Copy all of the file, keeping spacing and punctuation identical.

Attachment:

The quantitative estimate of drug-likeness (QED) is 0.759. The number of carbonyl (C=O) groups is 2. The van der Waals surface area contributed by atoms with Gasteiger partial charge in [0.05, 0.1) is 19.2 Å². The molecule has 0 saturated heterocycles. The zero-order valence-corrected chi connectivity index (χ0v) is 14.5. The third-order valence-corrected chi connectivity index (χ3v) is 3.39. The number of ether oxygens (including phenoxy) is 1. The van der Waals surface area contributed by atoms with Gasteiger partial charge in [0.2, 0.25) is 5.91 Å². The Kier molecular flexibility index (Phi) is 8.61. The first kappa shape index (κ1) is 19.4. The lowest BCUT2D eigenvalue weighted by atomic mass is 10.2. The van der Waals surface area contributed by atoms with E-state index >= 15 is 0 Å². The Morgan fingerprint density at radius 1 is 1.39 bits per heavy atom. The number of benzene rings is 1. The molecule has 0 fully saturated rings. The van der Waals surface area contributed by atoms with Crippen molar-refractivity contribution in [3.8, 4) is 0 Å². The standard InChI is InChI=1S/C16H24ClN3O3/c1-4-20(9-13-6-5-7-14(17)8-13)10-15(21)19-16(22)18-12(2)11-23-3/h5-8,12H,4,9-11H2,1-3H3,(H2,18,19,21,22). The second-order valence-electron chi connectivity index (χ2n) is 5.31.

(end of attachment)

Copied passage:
The quantitative estimate of drug-likeness (QED) is 0.759. The number of carbonyl (C=O) groups is 2. The van der Waals surface area contributed by atoms with Gasteiger partial charge in [0.05, 0.1) is 19.2 Å². The molecule has 0 saturated heterocycles. The zero-order valence-corrected chi connectivity index (χ0v) is 14.5. The third-order valence-corrected chi connectivity index (χ3v) is 3.39. The number of ether oxygens (including phenoxy) is 1. The van der Waals surface area contributed by atoms with Gasteiger partial charge in [0.2, 0.25) is 5.91 Å². The Kier molecular flexibility index (Phi) is 8.61. The first kappa shape index (κ1) is 19.4. The lowest BCUT2D eigenvalue weighted by atomic mass is 10.2. The van der Waals surface area contributed by atoms with E-state index >= 15 is 0 Å². The Morgan fingerprint density at radius 1 is 1.39 bits per heavy atom. The number of benzene rings is 1. The molecule has 0 fully saturated rings. The van der Waals surface area contributed by atoms with Crippen molar-refractivity contribution in [3.8, 4) is 0 Å². The standard InChI is InChI=1S/C16H24ClN3O3/c1-4-20(9-13-6-5-7-14(17)8-13)10-15(21)19-16(22)18-12(2)11-23-3/h5-8,12H,4,9-11H2,1-3H3,(H2,18,19,21,22). The second-order valence-electron chi connectivity index (χ2n) is 5.31.